stamina,  and  mental  powers  of  the  student  was  set  out.  Argentina 
showed  her  care  of  weakling  children  in  open-air  schools,  her  industrial 
education  of  women,  her  progress  in  agricultural  education  and  in  uni- 
versity methods  through  the  new  universities  at  La  Plata  and  Tucuman, 
and  her  rapidly  expanding  building-and-loan  transactions. 

A  striking  feature  of  the  Argentine  exhibits  in  Education  was  a  picture 
the  "Christ  of  the  Andes,"  cast  in  bronze  from  melted  cannon  that  would 
have  served  in  a  war  with  Chile  had  not  the  differences  between  those  two 
countries  been  arbitrated.  It  showed  sincere  efforts  for  peace,  and  the  joy 
in  both  countries  over  the  success  of  those  efforts. 

Uruguay  depicted  its  methods  of  conducting  open-air  schools  and  of 
handling  its  charities,  Guatemala  its  special  education  in  agriculture,  Japan 
its  special  education  in  the  Fine  Arts,  and  so  on. 

Of  the  individual  exhibits  of  these  departments  we  can  mention  here 
but  a  few  of  the  more  striking. 

One  of  the  exhibits  that  caught  the  eye  of  every  visitor  to  the  Palace 
of  Education  was  the  Race  Betterment  booth,  representing  the  eugenics 
movement  in  the  thought  of  the  time.  Here  were  large  plaster  casts  of 
Atlas,  and  Venus,  and  of  Apollo,  Belvedere  type,  to  advertise  the  human 
race  at  its  best,  and  get  that  race  interested  in  its  glorious  past  and  possible 
future.  As  for  its  present,  that  was  represented  by  four  "live"  people, 
although  not  always  nor  for  long  the  same  four,  who  sat  in  vibrating  chairs 
and  were  agitated  physically  by  electric  motor,  and  usually  looked  resentful 
of  the  past  and  careless  of  the  future,  and  as  though  they  thoroughly  needed 
the  good  shaking  they  were  getting.  You  could  hardly  pass  such  an  exhibit 
without  stopping  to  see  what  it  was  about,  or  how  much  shaking  these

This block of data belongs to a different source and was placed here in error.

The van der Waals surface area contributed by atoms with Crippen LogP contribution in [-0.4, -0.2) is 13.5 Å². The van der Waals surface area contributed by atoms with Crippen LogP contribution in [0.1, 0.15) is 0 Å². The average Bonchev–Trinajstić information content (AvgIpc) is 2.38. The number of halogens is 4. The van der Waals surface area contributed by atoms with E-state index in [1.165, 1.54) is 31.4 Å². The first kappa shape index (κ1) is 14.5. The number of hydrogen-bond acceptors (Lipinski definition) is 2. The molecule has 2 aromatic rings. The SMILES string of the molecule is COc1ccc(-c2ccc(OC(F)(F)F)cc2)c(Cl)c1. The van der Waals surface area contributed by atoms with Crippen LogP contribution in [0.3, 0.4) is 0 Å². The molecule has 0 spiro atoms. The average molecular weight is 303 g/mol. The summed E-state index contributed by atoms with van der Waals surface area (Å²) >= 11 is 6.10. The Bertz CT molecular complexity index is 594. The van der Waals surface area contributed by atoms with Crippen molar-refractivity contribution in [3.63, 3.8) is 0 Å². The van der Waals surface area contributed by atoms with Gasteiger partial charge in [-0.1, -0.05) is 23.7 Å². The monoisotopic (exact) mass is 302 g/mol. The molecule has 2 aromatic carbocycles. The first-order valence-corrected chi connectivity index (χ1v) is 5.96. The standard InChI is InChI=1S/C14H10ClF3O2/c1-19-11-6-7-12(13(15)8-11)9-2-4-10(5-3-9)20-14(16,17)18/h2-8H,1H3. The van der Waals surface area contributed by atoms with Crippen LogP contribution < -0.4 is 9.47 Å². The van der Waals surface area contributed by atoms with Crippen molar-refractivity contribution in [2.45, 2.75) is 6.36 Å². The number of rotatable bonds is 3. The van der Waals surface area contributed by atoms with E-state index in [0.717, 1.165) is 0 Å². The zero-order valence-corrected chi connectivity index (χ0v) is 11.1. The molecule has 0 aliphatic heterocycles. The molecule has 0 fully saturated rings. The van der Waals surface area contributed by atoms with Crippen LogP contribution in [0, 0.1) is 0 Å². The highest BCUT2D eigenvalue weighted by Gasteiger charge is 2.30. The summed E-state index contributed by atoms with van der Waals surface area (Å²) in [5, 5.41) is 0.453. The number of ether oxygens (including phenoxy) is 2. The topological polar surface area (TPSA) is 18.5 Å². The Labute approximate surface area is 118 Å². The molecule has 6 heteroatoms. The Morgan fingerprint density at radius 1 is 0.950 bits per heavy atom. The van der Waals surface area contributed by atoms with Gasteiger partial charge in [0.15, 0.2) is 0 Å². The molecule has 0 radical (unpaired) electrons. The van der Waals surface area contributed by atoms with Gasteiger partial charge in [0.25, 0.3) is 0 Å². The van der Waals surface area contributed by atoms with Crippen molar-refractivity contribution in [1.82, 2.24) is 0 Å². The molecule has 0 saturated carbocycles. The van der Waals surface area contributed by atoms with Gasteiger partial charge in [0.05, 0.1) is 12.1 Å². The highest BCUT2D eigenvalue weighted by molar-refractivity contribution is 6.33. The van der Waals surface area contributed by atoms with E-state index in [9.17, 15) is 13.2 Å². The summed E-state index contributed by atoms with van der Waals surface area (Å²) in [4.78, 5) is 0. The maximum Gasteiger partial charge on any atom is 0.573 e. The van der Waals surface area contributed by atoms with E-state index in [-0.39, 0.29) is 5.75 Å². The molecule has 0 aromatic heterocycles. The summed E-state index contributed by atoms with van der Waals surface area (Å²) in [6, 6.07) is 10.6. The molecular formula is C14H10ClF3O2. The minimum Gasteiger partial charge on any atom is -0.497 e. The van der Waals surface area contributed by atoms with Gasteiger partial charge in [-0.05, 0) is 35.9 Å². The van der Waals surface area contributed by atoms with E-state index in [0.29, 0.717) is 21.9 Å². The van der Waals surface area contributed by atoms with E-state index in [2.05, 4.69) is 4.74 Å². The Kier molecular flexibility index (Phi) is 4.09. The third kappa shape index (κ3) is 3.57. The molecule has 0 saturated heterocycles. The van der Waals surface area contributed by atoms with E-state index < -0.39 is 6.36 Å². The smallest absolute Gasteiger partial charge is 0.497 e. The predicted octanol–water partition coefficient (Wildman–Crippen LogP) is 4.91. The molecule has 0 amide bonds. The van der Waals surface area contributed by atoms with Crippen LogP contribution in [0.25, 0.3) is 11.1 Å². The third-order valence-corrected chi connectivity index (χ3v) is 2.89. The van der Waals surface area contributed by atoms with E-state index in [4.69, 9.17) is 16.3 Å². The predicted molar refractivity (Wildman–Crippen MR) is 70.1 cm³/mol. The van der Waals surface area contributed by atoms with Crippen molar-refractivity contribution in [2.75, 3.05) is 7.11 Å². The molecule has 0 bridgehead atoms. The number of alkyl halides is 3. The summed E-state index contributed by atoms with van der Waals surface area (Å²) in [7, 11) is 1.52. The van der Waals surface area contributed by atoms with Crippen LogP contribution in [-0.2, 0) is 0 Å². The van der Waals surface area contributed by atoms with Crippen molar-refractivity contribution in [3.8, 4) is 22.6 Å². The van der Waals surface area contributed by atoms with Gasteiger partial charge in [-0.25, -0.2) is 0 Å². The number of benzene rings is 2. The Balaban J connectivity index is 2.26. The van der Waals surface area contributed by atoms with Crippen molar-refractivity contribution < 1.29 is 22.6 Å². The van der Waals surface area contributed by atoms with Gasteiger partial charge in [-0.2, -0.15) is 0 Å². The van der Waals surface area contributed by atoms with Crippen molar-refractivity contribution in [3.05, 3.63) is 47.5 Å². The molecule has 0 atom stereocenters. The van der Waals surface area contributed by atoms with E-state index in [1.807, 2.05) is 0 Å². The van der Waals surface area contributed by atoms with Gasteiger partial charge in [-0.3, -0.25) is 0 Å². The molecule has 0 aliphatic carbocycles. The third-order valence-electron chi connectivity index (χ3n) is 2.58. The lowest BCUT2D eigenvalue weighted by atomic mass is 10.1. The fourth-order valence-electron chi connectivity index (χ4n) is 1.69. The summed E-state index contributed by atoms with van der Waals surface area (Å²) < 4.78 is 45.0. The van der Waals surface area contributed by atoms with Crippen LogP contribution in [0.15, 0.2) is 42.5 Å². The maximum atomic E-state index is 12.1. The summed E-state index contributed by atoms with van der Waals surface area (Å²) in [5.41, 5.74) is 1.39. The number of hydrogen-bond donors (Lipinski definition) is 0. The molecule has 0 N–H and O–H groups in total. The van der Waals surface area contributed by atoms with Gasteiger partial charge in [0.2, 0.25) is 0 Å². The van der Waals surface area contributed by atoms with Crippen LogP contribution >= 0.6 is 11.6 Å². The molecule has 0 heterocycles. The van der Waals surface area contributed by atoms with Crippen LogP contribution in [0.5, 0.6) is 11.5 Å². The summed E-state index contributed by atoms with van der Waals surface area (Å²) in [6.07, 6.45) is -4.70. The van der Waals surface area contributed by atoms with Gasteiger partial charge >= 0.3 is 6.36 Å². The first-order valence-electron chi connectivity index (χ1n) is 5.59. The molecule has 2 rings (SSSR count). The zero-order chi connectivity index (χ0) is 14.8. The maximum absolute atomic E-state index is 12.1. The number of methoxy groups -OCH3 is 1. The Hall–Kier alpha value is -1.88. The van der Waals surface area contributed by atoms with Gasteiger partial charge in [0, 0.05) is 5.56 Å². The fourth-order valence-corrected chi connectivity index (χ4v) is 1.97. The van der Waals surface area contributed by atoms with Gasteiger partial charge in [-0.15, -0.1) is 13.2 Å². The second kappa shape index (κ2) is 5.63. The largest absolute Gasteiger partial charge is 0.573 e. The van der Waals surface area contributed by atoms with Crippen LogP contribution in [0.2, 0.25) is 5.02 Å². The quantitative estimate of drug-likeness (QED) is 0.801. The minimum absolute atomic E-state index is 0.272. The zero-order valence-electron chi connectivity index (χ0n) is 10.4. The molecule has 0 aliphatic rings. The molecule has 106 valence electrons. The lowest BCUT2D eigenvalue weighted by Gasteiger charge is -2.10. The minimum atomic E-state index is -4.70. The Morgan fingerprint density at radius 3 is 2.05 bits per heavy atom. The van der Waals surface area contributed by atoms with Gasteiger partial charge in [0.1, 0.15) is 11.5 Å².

subjects  could  stand  without  becoming  addled. 

On  the  wall  were  pictures  of  the  promoters  of  the  first  Race 

started         Betterment  Conference,  held  in  January,  1914,  at  Battle  Creek, 

Michigan,  where  the  breakfast  food  comes  from:    Dr.  Stephen 

Smith  of  New  York,  Prof.  Irving  Fisher  of  Yale,  Dr.  Charles  VV.  Eliot  of 




Harvard,  Sir  Horace  Plunkett,  the  Hon.  Gifford  Pinchot,  and  Judge  Ben 
Lindsey  of  Denver.  This  booth  was  so  admirably  arranged  with  placards 
and  charts  that  you  didn't  have  to  ask  many  questions;  all  you  had  to  do 
was  just  to  look,  to  see  the  necessity  for  its  work.  The  Race  Betterment 
Foundation  put  in  the  exhibit,  and  Dr.  A.  J.  Read,  its  Director,  was  in 
almost  constant  attendance  to  give  information  and  advice. 

Its  announced  purpose  was  "To  present  the  evidence  of  race  deteriora- 
tion, to  show  the  possibility  of  race  improvement,  to  emphasize  the  impor- 
tance of  personal  hygiene  and  race  hygiene,  or  eugenics,  as  methods  of  race 
improvement."  "The  Race  Betterment  movement  aims  to  create  a  new 
and  superior  race  through  euthenics,  or  personal  and  public  hygiene,  and 
eugenics,  or  race  hygiene."  "  A  thorough  application  of  public  and  personal 
hygiene  will  save  our  nation  annually  1,000,000  premature  deaths,  2,000,000 
lives  rendered  perpetually  useless  by  sickness,  and  200,000  infant  lives." 

Another  chart  inquired:     "Is  our  race  dying  at  the  top?"  and  cited 

these  centenarian  figures:     Bulgaria,  one  centenarian  to  1000  population. 

United  States  one  to  25,000,  Spain  one  to  40,000,  England  one  to  200,000 

and  Germany  one  to  700,000;  although  no  reason  was  given  why  anyone 

should  have  wished  to  live  a  hundred  years  in  any  of  these  countries.    Some 

figures  were  given  on  the  death  rate  from  cancer:  in  man,  living 

•         .  ■  •         1        J  L      1-  Ltmng 

on  mixed  diet,  it  was  given  as  5  per  cent,  in   the  dog,  who  lives         Longer 

on  meat  exclusively,  as  8,  in  the  sheep,  vegetarian,  .0015,  and  in 

the  ape  nothing  at  all.    United  States  census  reports  were  quoted  to  show 

that  the  average  length  of  life  is  15   years   more  in    the   country  than  in 

the  city — although  nothing  was   said   statistically   as    to   quality,  which 

is  where  the  statistical  method  of  inquiry  falls  down. 

Encouragement  to  consider  these  matters  and  brace  up  the  individual 
and  the  race  was  offered  by  examples  of  what  man  has  done,  through 
selection  and  breeding,  to  improve  the  dahlia,  the  cactus,  corn,  and  various 
kinds  of  animal. 

A  horrible  example  of  what  the  race  might  become  if  its  development 
is  not  tempered  by  common  sense  was  offered  by  a  small  exhibit  in  an  ob- 
scure corner  of  the  Palace,  where  a  swarm  of  bees  devoted  every  waking 
hour  to  toil,  without  the  least  notion  why.  They  flew  in  and  out  a  small 
chink  in  the  wall,  gathering  nectar  from  the  acres  of  flower  beds,  more 
than  they  would  ever  need,  and  you  could  see  them  storing  it  in  glass-front 
hives  inside  the  Palace.  They  worked  incessantly,  they  never  played, 
they  never  stopped  to  enjoy  the  beauty  all  about  them;  the  flowers  they 
plundered  were,  to  them,  merely  repositories  of  glucose;  and  so  they  formed